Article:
Part volume and cavities: Part volume refers to the cavity size of a mold. The more cavities or cavity volume a mold requires the longer the press time. Increased press time slows down the production process which leads to increased cost.
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Injection Molding Cost Calculators
Online injection molding cost estimators or quotes from injection molding service providers can provide benchmarks and help you estimate the cost of injection molding specific parts.
Injection molding cost estimator options to aid the calculation process include:
A molding cost comparison table also serves a similar purpose. Injection molding service providers use cost comparison tables to provide prospective customers with a rough estimate of the process.
Reducing Injection Molding Costs
The cost of the mold is largely defined by the complexity and the amount of time it takes to produce it. We advise adhering to design for manufacturing principles to drive down part costs with injection molding.
The cost of producing the mold can be reduced by applying the following design guidelines:
Evaluate the CAD model to determine its feasibility before undertaking an injection molding project. Eliminate potential bottlenecks such as steep angles, undercuts, and other complex geometries.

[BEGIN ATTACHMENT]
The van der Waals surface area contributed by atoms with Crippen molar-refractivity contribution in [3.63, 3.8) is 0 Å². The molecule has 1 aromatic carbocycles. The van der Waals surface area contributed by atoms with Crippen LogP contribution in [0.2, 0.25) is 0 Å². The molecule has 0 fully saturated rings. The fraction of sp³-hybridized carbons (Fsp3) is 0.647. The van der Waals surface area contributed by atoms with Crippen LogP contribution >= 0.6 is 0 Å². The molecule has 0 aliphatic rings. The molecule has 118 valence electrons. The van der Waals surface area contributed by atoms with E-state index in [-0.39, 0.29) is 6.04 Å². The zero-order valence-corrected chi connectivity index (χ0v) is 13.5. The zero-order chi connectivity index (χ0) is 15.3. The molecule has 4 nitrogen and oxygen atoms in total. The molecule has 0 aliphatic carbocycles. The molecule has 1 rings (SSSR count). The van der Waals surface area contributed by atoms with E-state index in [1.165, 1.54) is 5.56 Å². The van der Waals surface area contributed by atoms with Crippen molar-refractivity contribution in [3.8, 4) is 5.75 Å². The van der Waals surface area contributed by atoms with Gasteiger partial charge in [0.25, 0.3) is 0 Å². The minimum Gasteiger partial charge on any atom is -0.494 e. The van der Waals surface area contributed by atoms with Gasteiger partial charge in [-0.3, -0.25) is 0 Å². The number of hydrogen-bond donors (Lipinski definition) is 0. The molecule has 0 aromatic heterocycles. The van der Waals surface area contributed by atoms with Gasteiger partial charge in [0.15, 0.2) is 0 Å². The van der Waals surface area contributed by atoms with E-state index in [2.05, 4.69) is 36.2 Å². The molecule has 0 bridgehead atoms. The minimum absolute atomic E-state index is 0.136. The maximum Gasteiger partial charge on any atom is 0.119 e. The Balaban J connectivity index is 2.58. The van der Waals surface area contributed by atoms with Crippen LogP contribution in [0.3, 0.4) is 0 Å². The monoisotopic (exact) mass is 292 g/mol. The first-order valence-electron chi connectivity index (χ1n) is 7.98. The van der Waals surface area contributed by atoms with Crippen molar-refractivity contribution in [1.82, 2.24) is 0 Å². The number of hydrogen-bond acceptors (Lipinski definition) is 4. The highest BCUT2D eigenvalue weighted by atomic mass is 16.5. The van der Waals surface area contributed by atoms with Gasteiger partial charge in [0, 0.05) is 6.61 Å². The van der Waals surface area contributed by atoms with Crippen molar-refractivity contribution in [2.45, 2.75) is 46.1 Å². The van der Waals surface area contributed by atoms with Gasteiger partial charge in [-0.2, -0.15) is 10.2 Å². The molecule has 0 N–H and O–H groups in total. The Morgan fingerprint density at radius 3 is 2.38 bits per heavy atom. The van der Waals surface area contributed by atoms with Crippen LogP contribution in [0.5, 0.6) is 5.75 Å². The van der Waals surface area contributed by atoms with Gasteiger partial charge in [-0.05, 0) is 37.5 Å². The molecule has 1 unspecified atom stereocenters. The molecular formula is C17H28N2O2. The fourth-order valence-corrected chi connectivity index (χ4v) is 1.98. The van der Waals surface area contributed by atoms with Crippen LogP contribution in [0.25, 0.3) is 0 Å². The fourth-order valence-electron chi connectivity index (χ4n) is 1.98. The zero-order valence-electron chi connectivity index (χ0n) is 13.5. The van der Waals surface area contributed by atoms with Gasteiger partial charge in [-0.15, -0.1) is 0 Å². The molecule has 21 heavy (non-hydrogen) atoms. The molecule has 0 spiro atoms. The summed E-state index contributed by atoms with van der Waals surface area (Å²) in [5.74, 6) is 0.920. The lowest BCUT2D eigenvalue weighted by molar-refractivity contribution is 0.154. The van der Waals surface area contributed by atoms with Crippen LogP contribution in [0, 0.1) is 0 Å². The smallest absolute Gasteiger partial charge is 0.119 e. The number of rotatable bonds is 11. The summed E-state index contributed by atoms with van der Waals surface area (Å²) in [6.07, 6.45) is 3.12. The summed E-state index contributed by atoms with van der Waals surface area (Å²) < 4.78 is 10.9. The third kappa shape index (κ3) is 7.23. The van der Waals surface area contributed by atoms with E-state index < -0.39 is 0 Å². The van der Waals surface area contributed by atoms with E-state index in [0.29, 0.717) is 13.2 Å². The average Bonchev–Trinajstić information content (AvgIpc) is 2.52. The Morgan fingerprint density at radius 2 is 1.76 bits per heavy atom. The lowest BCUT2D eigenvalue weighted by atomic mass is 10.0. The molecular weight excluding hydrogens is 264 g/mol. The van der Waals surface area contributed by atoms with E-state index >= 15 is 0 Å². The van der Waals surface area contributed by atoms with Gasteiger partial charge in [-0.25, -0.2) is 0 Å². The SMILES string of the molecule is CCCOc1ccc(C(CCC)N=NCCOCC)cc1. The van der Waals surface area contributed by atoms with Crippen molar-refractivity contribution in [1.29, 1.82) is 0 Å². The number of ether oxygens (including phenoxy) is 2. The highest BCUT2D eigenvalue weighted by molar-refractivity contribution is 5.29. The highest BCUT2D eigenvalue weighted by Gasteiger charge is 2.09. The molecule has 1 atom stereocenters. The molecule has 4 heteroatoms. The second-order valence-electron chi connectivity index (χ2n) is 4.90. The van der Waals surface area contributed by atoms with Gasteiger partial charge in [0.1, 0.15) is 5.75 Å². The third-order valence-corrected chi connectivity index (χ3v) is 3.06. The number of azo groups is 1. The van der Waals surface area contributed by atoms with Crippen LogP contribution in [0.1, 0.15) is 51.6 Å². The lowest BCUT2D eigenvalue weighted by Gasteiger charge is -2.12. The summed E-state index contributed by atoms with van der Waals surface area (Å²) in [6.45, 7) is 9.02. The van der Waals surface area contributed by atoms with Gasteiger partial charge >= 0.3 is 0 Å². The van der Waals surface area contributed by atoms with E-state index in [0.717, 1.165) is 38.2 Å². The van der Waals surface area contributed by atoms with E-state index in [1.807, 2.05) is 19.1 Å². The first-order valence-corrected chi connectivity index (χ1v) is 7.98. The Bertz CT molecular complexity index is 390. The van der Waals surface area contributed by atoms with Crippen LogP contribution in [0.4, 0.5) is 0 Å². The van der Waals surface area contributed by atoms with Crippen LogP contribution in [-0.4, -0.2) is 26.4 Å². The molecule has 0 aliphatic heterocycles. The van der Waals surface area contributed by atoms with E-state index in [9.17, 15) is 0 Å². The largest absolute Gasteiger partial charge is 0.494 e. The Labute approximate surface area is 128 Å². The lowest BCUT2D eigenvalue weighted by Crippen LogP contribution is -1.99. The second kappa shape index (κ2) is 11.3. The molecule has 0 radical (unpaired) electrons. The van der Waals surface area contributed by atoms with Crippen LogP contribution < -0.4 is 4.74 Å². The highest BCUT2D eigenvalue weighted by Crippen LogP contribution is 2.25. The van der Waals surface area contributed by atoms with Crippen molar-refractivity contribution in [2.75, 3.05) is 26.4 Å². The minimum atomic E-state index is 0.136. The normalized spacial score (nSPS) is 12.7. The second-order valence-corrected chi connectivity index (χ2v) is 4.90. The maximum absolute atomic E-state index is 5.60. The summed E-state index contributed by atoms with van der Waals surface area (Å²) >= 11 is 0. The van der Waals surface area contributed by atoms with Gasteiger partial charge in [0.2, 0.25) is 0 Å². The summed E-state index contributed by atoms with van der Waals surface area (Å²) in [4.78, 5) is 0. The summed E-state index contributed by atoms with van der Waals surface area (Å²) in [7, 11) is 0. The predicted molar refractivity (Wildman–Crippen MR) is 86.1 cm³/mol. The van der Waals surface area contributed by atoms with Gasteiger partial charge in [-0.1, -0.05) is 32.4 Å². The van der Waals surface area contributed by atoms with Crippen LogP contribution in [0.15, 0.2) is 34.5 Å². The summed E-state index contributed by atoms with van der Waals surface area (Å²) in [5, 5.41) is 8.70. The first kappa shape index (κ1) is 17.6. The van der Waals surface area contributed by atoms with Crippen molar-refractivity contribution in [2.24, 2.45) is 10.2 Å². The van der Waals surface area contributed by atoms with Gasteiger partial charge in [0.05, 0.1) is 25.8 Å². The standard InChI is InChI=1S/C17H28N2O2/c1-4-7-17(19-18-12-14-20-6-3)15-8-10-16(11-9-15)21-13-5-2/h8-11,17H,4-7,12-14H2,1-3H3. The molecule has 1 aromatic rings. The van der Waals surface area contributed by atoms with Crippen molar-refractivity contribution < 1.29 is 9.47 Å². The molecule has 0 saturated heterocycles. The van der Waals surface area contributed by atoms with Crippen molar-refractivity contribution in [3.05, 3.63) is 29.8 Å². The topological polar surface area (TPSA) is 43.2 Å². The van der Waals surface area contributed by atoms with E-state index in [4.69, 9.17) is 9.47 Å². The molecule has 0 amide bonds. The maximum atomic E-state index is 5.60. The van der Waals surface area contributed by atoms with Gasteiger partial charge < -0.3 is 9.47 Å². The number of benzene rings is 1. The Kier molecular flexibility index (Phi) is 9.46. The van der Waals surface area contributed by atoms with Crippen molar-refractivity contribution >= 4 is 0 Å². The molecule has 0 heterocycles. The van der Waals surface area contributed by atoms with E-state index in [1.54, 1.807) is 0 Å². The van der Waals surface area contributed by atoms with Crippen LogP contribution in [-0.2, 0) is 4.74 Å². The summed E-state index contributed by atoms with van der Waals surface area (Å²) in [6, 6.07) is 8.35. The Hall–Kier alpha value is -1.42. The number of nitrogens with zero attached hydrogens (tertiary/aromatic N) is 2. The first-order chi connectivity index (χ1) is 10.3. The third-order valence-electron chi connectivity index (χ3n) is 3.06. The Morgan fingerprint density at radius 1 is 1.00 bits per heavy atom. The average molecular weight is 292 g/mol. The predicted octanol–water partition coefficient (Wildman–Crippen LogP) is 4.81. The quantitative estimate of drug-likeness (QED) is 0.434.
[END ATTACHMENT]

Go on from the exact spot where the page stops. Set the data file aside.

Evaluate the model’s design to eliminate unnecessary features. This reduces the mold’s size and the material used to develop the model.
Apply a core cavity approach that simplifies the design of Side B of a mold. The core cavity approach involves sinking the wall cavities into the mold base, thereby reducing the need to mold steep draft angles while improving surface finish.
Embrace the use of self-mating parts to reduce the need to create multiple molds when one universal mold can be used to achieve similar results.
Get Started With Rapid Injection Molding
While injection molding is traditionally considered a manufacturing process only for mass production due to its high tooling costs, leveraging 3D printing to fabricate injection molds empower you to use this process to produce high-quality and repeatable parts for prototyping and low-volume production.
Use 3D printed injection molds with both benchtop and industrial machines to efficiently and affordably produce hundreds to thousands of functional prototypes, parts to accelerate product development, reduce costs and lead times, and bring better products to market.